At the 2016 IUMI conference in Genova, the Facts and Figures Committee presented its annual update on the macroeconomic environment and shipping market (Patrizia Kern, Chairman) and the global marine insurance market (Astrid Seltmann, Vice Chairman). In addition, we were pleased to welcome as guest speaker Stephen Gordon, CEO of Clarksons Research, who updated the audience on the market conditions for shipping, trade and offshore energy.
The core messages from the Facts and Figures workshop included:
- Economic and financial uncertainty remain the only constant.
- Global recovery is expected to continue, but there are significant downside risks (economic growth/trade volumes /Chinese economy, low commodity prices/oil price, freight rates, Brexit/financial uncertainties in Euro area, emerging market crisis/Latin America, to name a few).
- The global marine premium decreased from 33.4 USD billion in 2014 to 29.9 USD billion in 2015, although the growth in world trade and the world fleet should support marine insurance demand (see graphs). While the strengthening of the US dollar contributed substantially to this reduction when converting figures to USD, it is not the only influencing factor. Most business lines suffered in 2015 with a real reduction in premium income due to a sluggish global economy, low commodity prices and reduced activity, especially in the offshore sector.
- The impact of major losses rose in 2015 back to the expected level, leaving 2014 as a stand-alone year with extraordinary few total and major losses.
- Technical results: The 2014 underwriting year results deteriorated for all lines as expected due to major claims which occurred in 2015, but attaching to 2014 contracts (cargo: Tianjin). The 2015 cargo loss ratio is also expected to deteriorate further, due to the not yet fully developed impact of Tianjin 2015 policies and the Hanjin bankruptcy.
- Hull: The 2015 loss ratios is expected to end at a higher level than the 2014 loss ratio. While repair costs stayed stable, the increase must mainly be attributed to the renewed impact of total and major losses in combination with deteriorating insured values and accordingly the income.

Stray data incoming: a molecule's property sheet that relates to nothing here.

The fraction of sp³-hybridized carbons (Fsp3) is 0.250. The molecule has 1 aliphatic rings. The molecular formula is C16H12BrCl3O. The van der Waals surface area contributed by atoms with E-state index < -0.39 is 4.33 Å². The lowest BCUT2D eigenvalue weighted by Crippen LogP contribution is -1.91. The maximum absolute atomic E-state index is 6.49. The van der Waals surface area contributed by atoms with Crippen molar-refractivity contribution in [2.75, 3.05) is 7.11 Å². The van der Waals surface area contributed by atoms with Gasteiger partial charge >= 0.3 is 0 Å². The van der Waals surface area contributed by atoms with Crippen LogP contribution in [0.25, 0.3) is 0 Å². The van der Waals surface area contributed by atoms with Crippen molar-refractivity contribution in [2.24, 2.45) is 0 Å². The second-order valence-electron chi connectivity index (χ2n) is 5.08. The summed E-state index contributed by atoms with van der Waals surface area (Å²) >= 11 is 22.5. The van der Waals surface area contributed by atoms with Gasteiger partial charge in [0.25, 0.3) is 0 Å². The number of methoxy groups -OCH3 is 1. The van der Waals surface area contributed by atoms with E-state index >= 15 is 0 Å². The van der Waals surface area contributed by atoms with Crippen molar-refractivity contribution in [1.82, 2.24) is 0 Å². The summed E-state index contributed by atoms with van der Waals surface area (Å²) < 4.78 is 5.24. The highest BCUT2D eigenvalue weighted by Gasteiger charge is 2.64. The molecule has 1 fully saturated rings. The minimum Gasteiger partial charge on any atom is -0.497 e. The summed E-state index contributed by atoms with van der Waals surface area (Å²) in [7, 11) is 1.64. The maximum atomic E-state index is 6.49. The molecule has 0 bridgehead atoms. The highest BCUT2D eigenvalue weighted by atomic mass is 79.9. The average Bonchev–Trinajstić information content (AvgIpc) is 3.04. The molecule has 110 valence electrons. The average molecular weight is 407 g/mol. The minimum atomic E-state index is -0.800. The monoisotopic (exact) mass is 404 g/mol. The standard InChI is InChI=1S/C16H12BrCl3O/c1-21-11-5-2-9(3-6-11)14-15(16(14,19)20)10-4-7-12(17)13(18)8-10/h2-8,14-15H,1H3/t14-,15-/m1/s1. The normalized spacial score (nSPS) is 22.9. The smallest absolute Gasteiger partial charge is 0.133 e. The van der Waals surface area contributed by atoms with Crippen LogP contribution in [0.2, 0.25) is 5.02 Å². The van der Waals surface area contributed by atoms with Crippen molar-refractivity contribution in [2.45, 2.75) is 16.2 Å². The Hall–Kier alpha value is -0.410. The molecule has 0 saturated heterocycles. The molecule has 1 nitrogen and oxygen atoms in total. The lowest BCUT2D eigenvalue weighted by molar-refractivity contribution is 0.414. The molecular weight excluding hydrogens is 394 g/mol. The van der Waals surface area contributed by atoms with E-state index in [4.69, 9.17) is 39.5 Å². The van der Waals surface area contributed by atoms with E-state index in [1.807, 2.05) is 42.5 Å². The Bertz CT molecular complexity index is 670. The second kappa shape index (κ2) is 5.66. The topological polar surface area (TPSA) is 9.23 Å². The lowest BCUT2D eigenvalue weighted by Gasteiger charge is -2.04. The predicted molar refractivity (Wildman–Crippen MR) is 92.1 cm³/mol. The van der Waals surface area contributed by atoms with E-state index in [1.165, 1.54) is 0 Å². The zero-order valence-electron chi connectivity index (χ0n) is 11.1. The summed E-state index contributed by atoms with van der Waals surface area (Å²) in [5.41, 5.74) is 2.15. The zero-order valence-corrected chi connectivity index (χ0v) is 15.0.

- Offshore Energy: The results of the youngest underwriting years are expected to deteriorate substantially due to the eroding income basis and major losses incurred in 2015. The future outlook is bleak due to the low oil price and consequently reduced activity in the offshore sector, but with high capacity and accordingly increased competition in the insurance sector.
- Increasing value accumulation (ports, larger high-value vessels) and consequently increased potential for new record claims are a major concern (2012: Costa Concordia, Hurricane Sandy, 2015: Tianjin explosions).
- Regulation, environment and technology changes are influencing and changing the industry.
- The 2016 market environment is challenging under stressed market conditions and the prevailing overcapacity in the marine insurance sector.
Please click here (hyperlink to presentations) for all updates on the market environment from the Facts & Figures Committee presentations.
In addition to the conference presentations, the Facts and Figures Committee provides the marine insurance industry with up-to-date key indicators including:
- Marine premiums by country for accounting years 2006 to 2015.
- Loss ratio triangulations for cargo, hull and offshore energy.
- Fact Sheets with relevant data for the hull, cargo and energy markets.
- Hull inflation index.
- Cargo inflation index.
- Each spring, IUMI issues extensive statistics on the hull, cargo and energy market including total and serious loss statistics, the world fleet development, offshore energy market and economic parameters.
Cargo Premium/World Trade Values & Exports
Hull Premium/World Fleet
Offshore Energy into 2016